Crossing the Chasm, Eagles, Flocks and the 70% Solution


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I was reflecting with a client the other day on the current economic climate, and how hard it was to recruit really good sales people, and how challenging it was to win new customers as a new technology business. It seems that these two challenges are connected.

Crossing the Chasm

Let’s start with something familiar to most of us in high-tech – the technology adoption curve, and the challenges of crossing the chasm that separates the early market from mainstream buyers. When the author Geoffrey Moore introduced the concept – nearly two decades ago – it was reasonable to believe that as much as 20% of many markets behaved like early adopters.

And it was just was well that they did, because these early adopters offered significant sales opportunities to new and relatively unproven technology companies. These early adopters bought new technology because they were interested in finding competitive advantage from new applications for emerging technologies – and were prepared to accept the risks involved.

They assessed vendor offerings in a very different way from their mainstream market colleagues, who insisted on proven solutions to identified business issues.

The Chasm is getting closer

So here’s the first issue – the chasm has moved a great deal closer. Buying behaviour has become more conservative – accelerated by the current economic climate – and most observers would now agree that early adopters now represent a single digit percentage of the buying population. It’s become even more urgent that vendors master the art of crossing the chasm and satisfying conservative mainstream buyers. There simply aren’t enough early adopters to sustain them.

Now let’s turn to the second issue before we see how the two elements are colliding together. It’s the question of the quality of the sales population. Some proportion of the sales population are intuitive sales people, inclined to have conversations and ask intelligent questions. “Solution selling” comes naturally to them, and they are able to qualify early and accurately.

Eagles – and the Flock

Unfortunately, the majority often seem less naturally gifted. Whilst generally competent, they are inclined to give presentations, to make statements and generally depend on good process if these members of the “flock” are to emulate the quota achievements of their “eagle” colleagues. There was a time when these deficiencies might be papered over. But the current tough climate has served to highlight just how few eagles there are in the sales population.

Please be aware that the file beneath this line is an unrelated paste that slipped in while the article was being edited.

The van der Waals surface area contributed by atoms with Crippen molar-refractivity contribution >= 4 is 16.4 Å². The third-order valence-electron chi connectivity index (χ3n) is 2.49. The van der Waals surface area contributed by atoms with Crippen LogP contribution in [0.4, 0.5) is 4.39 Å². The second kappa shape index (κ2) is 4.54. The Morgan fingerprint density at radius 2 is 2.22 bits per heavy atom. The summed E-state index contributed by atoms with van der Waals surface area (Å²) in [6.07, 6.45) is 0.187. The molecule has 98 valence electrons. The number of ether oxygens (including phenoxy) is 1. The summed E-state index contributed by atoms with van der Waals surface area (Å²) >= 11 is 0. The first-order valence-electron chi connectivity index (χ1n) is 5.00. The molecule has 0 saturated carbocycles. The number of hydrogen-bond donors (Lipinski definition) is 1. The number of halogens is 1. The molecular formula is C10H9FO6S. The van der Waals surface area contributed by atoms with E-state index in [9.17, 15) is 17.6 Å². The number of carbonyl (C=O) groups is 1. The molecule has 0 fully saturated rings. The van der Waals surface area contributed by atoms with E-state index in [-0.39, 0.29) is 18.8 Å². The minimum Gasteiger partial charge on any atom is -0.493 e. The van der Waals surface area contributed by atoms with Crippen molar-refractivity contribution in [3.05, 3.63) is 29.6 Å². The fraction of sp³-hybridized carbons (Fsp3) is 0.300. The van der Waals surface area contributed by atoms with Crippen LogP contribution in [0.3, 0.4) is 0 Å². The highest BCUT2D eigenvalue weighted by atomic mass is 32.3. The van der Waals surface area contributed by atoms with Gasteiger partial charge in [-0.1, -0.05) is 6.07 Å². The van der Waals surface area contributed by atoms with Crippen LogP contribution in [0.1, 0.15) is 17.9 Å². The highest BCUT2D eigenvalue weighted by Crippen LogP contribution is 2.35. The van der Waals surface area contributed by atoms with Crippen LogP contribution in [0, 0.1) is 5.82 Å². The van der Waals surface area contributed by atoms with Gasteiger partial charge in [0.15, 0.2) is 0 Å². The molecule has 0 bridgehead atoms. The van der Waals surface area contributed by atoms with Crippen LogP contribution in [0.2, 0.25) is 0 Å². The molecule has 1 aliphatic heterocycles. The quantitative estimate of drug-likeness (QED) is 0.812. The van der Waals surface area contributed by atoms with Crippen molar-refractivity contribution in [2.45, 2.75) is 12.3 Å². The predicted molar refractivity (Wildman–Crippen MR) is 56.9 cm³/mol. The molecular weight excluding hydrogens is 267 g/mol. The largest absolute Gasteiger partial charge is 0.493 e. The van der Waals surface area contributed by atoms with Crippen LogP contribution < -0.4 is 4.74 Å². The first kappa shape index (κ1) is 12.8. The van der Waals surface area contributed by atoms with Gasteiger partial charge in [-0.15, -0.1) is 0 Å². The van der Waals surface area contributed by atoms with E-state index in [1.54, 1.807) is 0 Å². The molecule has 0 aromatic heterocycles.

Eagles always represented a minority. I’m not sure that there were ever more than 20% genuine eagles in the sales population. But comparing notes with a number of chief executives, I’m inclined to suspect that true sales eagles may make up an even smaller percentage of the total sales population.

It’s inevitably hard (and probably unwise, impossible, or both) to recruit and maintain a sales team consisting exclusively of eagles. So most vendors need to find a way of making competent average sales people more effective.

The 70% Solution

What’s the effect of the interplay between these buyer and seller trends? Here’s the problem: early market buyers have the imagination and inclination to work out for themselves how technology can be used to solve problems. But mainstream buyers need the sales person to convince them that they have a proven solution to their business issue – something that average mainstream sales people are not naturally adept at doing.

So you have a majority of the sales population who don’t naturally sell the way that the majority of the buying population want to buy. No wonder average sales performance – by a number of key metrics – has been declining.

The Answer? Dynamic Scalable Sales Process

The answer lies in crafting a dynamic, scalable sales process that embodies best practice and equips, encourages and enables the average sales person to sell the way their mainstream buyers prefer to buy – and which is reinforced by their CRM system and the sales management regime.

Much of this best practice can be gleaned by observing what the top sales performers are doing to facilitate each significant stage in their prospect’s buying process. Additional valuable insights can be learned from the behaviours and supporting processes of industry-leading sales organisations.

These processes exemplify the way the vendor intends to do business, and provide the framework for aligning sales and marketing around a common purpose, finding, winning and satisfying more of the right sort of prospects.

Using sales playbooks to share best practice and creating customer anecdotes databases that encourage selling through storytelling have proven to be particularly effective in reinforcing the chosen go-to-market approach.

The benefits can be striking. CSO Insights, in their latest annual survey of over 1,000 B2B sales organisations, concluded that organisations who had implemented a systematic, dynamic company-wide sales process outperformed their peers by over 30%.

Bob Apollo
Bob Apollo is the CEO of UK-based Inflexion-Point Strategy Partners, the B2B sales performance improvement specialists. Following a varied corporate career, Bob now works with a rapidly expanding client base of B2B-focused growth-phase technology companies, helping them to implement systematic sales processes that drive predictable revenue growth.


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